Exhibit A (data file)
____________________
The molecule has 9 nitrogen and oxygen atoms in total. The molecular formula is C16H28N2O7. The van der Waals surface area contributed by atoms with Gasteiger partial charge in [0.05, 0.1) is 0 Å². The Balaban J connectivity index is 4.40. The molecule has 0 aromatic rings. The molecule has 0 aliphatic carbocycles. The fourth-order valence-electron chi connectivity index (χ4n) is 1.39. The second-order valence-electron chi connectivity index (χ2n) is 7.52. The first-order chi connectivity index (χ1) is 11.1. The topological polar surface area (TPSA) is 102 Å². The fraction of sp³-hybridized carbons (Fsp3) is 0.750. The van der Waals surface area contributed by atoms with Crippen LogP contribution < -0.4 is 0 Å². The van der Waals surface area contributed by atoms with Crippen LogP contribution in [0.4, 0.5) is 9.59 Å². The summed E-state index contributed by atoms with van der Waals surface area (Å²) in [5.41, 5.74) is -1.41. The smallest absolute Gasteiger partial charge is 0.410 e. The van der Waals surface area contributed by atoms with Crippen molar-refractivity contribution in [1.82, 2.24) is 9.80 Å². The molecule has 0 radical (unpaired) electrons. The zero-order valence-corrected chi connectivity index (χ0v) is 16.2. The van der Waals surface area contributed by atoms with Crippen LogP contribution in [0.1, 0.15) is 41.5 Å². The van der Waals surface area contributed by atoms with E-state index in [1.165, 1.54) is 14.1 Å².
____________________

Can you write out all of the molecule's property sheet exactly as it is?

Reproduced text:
The molecule has 9 nitrogen and oxygen atoms in total. The molecular formula is C16H28N2O7. The van der Waals surface area contributed by atoms with Gasteiger partial charge in [0.05, 0.1) is 0 Å². The Balaban J connectivity index is 4.40. The molecule has 0 aromatic rings. The molecule has 0 aliphatic carbocycles. The fourth-order valence-electron chi connectivity index (χ4n) is 1.39. The second-order valence-electron chi connectivity index (χ2n) is 7.52. The first-order chi connectivity index (χ1) is 11.1. The topological polar surface area (TPSA) is 102 Å². The fraction of sp³-hybridized carbons (Fsp3) is 0.750. The van der Waals surface area contributed by atoms with Crippen LogP contribution < -0.4 is 0 Å². The van der Waals surface area contributed by atoms with Crippen LogP contribution in [0.4, 0.5) is 9.59 Å². The summed E-state index contributed by atoms with van der Waals surface area (Å²) in [5.41, 5.74) is -1.41. The smallest absolute Gasteiger partial charge is 0.410 e. The van der Waals surface area contributed by atoms with Crippen molar-refractivity contribution in [1.82, 2.24) is 9.80 Å². The molecule has 0 radical (unpaired) electrons. The zero-order valence-corrected chi connectivity index (χ0v) is 16.2. The van der Waals surface area contributed by atoms with Crippen LogP contribution in [0.1, 0.15) is 41.5 Å². The van der Waals surface area contributed by atoms with E-state index in [1.165, 1.54) is 14.1 Å².